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Blackburn Votes to Acquit President Trump

‘History must take note of the lessons we’ve learned…’

WASHINGTON, D.C. – Today, Senator Marsha Blackburn gave the following statement after the United States Senate voted to acquit President Donald Trump of abuse of power and obstruction of Congress:

“Over the past three weeks, the Senate considered arguments for and against two articles of impeachment sent over by the House of Representatives: one, charging the President with abuse of power for asking Ukraine to assist him in investigating Hunter Biden’s work for Burisma, and a second, charging him with obstruction of Congress.

“To prepare for such a serious event, I read the House Managers’ brief and the reports prepared by the House Republicans and the President’s counsel. I identified gaps in the case and drafted over three dozen questions I believed required answers, including, How can we be sure the whistleblower’s account is accurate? What do public reports of the coordination between the whistleblower and Adam Schiff reveal about his political bias? What is the standard for impeachment in the House, and how does it compare to that for conviction in the Senate?

“Unfortunately, instead of focusing on the facts, the Democratic House Impeachment Managers tried to rely on the pandemonium and rage created by a historic moment to convince their colleagues—and the American people—that justice demanded a do-over.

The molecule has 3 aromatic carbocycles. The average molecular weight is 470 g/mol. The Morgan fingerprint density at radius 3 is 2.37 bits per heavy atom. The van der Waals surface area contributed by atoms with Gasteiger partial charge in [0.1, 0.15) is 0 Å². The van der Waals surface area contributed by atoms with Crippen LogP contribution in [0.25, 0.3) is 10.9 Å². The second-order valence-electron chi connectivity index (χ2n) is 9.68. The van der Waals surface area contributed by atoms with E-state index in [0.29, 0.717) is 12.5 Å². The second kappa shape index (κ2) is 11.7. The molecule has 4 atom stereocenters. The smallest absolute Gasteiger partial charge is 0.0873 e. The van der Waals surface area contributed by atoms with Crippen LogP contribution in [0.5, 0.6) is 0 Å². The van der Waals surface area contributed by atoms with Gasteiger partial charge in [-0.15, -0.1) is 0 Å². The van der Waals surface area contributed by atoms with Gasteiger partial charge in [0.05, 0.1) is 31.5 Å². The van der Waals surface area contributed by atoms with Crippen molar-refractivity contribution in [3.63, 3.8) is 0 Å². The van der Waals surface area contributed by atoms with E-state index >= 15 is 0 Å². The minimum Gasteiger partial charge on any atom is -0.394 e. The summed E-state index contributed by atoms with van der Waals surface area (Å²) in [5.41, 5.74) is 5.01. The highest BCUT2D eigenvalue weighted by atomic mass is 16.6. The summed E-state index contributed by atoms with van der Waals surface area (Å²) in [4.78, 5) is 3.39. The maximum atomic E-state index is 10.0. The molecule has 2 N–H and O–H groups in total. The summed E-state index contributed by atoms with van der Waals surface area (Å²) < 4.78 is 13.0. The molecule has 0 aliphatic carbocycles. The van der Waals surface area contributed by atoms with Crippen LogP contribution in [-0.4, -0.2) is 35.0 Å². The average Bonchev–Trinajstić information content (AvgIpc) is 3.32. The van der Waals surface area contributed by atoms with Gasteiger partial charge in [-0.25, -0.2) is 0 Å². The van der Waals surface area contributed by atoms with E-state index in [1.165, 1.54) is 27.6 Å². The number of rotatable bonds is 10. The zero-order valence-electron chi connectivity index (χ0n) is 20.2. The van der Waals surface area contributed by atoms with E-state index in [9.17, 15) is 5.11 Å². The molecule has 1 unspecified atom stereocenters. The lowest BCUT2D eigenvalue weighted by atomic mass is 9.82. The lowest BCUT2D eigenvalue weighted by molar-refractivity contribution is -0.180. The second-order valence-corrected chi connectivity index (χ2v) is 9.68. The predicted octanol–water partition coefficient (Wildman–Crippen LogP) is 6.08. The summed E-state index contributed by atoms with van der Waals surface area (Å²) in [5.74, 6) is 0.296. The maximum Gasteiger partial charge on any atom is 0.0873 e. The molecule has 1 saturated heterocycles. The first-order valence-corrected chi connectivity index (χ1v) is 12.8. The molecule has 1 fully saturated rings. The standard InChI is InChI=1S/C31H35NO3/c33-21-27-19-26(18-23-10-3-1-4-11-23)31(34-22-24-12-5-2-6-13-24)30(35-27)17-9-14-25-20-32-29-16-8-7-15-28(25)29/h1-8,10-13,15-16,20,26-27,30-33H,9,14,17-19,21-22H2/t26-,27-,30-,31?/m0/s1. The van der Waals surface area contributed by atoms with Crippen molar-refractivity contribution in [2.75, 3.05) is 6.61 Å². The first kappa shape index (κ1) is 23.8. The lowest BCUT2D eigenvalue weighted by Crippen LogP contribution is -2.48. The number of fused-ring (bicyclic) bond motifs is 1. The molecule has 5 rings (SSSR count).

“The impeachment trial of President Donald J. Trump was a moment in history that should have been shrouded in the gravity of its potential consequences; instead, day after day, we endured hyperbole in its most unserious form.

“One of my colleagues—who is running for President Trump’s position—seized an opportunity to pull a political stunt and belittle the Chief Justice of the Supreme Court. How could something as serious as a presidential impeachment warrant forcing a soundbite on the Senate floor? This is exactly why I previously called on the four candidates running for the Democratic nomination to recuse themselves from the trial. Their ambitions prohibited their ability to view this trial through an objective lens—and we saw that on full display in the Senator’s question. While this is the first time impeachment has been used as a partisan political tool, it was unseemly that it made its way to the Senate chamber.

“The process was a waste of time and resources, its motivations completely divorced from reality. At taxpayer expense, President Donald Trump’s counsel spent weeks litigating a policy disagreement over the President’s foreign relations strategy; meanwhile, seven House Democrats shamelessly questioned whether American voters could be trusted to decide for themselves whether the President’s agenda and policies were appropriate. By the end of the trial, we’d heard about a cover-up, a quid pro quo, extortion and bribery—all despite the fact that no crime was alleged in the two articles the Senate was tasked with debating.

“History must take note of the lessons we’ve learned from these destructive methods.